Weekly Calendar Planning Activity (WCPA): A Performance-Based Assessment of Executive Function Piloted With At-Risk Adolescents
ABSTRACT OBJECTIVE. We piloted the Weekly Calendar Planning Activity (WCPA), a performance-based measure of executive function (EF), to establish a baseline for at-risk adolescents. METHOD. Participants were 113 youths ages 16-21 who were enrolled at a charter school for youth returning to high school after dropping out. We administered the WCPA and collected demographic information. RESULTS. On average, participants spent 15.9 min on the WCPA, made 7.9 errors, and followed 4.0 of 5 possible rules. No ceiling effect was observed in overall accuracy. Participants used a mean of 3.1 strategies (standard deviation = 1.9) while completing the WCPA. Participants who used more strategies spent more time planning and completing the task and were more accurate. CONCLUSION. The WCPA may be useful to occupational therapists as a performance measure of EF. This assessment allows evaluation of complex task performance, strategy use, self-evaluation of performance, and error patterns, which can be used in developing intervention strategies.
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ABSTRACT: To introduce a revised version of the Weekly Calendar Planning Activity (WCPA) adapted for university students (Weekly Calendar Performance Activity for students [WCPA-S]) and compare the performance of this activity between students with and without ADHD and across gender groups. Participants included a total of 157 students, ages 20 to 30, enrolled in universities/colleges and divided into two groups: students with ADHD (male = 23, female = 38) and without ADHD (male = 33, female = 63). A two-way ANOVA was used for data analyses. The WCPA-S was administered to each student individually. Significant differences were found between students with and without ADHD and across genders in performance, duration of performance, and in the number of strategies used. The WCPA-S proved to be an effective performance-based diagnostic tool for the utilization of executive functions in the daily life of university students. This instrument can be used to predict success in higher education and to support learning among university students with ADHD. © 2015 SAGE Publications.Journal of Attention Disorders 01/2015; DOI:10.1177/1087054714564621 · 2.40 Impact Factor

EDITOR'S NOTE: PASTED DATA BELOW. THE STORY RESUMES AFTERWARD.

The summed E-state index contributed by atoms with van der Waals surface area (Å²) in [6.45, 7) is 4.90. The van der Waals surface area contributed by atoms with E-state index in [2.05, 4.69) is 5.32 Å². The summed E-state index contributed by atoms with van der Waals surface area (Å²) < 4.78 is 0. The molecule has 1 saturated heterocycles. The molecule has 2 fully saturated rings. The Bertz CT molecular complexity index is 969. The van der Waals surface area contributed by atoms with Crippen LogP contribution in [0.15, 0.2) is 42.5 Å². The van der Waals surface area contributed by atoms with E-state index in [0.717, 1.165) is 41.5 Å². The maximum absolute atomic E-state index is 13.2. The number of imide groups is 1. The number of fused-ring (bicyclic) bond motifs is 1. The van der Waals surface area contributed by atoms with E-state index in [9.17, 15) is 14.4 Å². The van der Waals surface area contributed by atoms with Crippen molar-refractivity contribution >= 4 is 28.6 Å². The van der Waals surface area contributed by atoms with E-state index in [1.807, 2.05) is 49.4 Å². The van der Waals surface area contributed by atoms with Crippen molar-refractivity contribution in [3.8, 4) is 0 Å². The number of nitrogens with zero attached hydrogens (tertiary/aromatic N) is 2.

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ABSTRACT: This study assessed test–retest reliability and internal consistency of the Assessment of Time Management Skills (ATMS), a self-report questionnaire designed to assess awareness and use time management strategies to plan and manage daily life tasks. Participants included 18 to 65 year-old people (N = 241) from the general population. The questionnaire's content validity was established. The tool demonstrated good internal consistency (α = 0.86). Test–retest reliability for the score revealed a Pearson Coefficient of Correlation (PCC) r = 0.89. The ATMS may be a useful tool for evaluating the effectiveness of rehabilitation designed to improve time management skills.Occupational Therapy in Mental Health 07/2013; 29(3):215-231. DOI:10.1080/0164212X.2013.819481
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ABSTRACT: OBJECTIVE. We compared abilities and strategy use of at-risk youth aged 16-21 yr with those of a community sample of high school students using a performance measure of executive function, the Weekly Calendar Planning Activity (WCPA). METHOD. We recruited students from an alternative school for at-risk youth (n = 113) and from community high schools in the same region (n = 49). We collected demographic information from and administered the WCPA to both groups. RESULTS. The at-risk group made more errors, used fewer strategies, and broke more rules than the community group; however, the groups were similar in average time for planning and task completion. Moderate relationships were found between WCPA and academic performance in the at-risk group. CONCLUSION. Comparison of at-risk and community youth provides support for discriminant validity of the WCPA and indicates that the WCPA is useful in identifying adolescents who are at risk for occupational performance deficits.08/2013; 67(5):515-23. DOI:10.5014/ajot.2013.008482